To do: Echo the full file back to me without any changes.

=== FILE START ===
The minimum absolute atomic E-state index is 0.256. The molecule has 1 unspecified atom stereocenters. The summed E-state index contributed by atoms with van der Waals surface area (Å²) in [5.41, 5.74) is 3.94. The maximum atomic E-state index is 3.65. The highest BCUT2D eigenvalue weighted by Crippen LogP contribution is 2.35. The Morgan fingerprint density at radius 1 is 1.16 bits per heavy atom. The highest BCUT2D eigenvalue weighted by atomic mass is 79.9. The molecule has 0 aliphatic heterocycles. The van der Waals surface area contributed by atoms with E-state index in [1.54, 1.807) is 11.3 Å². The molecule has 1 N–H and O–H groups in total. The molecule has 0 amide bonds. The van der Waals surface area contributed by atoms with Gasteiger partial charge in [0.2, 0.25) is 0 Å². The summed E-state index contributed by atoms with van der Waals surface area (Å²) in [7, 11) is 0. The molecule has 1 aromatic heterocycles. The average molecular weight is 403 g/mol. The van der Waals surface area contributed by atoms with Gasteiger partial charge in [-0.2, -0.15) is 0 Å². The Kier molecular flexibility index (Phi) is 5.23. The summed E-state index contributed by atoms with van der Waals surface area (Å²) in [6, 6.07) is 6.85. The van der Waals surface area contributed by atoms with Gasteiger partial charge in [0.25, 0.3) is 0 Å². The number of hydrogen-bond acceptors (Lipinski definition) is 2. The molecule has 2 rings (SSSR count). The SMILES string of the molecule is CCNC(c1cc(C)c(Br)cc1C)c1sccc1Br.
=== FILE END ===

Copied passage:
The minimum absolute atomic E-state index is 0.256. The molecule has 1 unspecified atom stereocenters. The summed E-state index contributed by atoms with van der Waals surface area (Å²) in [5.41, 5.74) is 3.94. The maximum atomic E-state index is 3.65. The highest BCUT2D eigenvalue weighted by Crippen LogP contribution is 2.35. The Morgan fingerprint density at radius 1 is 1.16 bits per heavy atom. The highest BCUT2D eigenvalue weighted by atomic mass is 79.9. The molecule has 0 aliphatic heterocycles. The van der Waals surface area contributed by atoms with E-state index in [1.54, 1.807) is 11.3 Å². The molecule has 1 N–H and O–H groups in total. The molecule has 0 amide bonds. The van der Waals surface area contributed by atoms with Gasteiger partial charge in [0.2, 0.25) is 0 Å². The summed E-state index contributed by atoms with van der Waals surface area (Å²) in [7, 11) is 0. The molecule has 1 aromatic heterocycles. The average molecular weight is 403 g/mol. The van der Waals surface area contributed by atoms with Gasteiger partial charge in [-0.2, -0.15) is 0 Å². The Kier molecular flexibility index (Phi) is 5.23. The summed E-state index contributed by atoms with van der Waals surface area (Å²) in [6, 6.07) is 6.85. The van der Waals surface area contributed by atoms with Gasteiger partial charge in [0.25, 0.3) is 0 Å². The number of hydrogen-bond acceptors (Lipinski definition) is 2. The molecule has 2 rings (SSSR count). The SMILES string of the molecule is CCNC(c1cc(C)c(Br)cc1C)c1sccc1Br.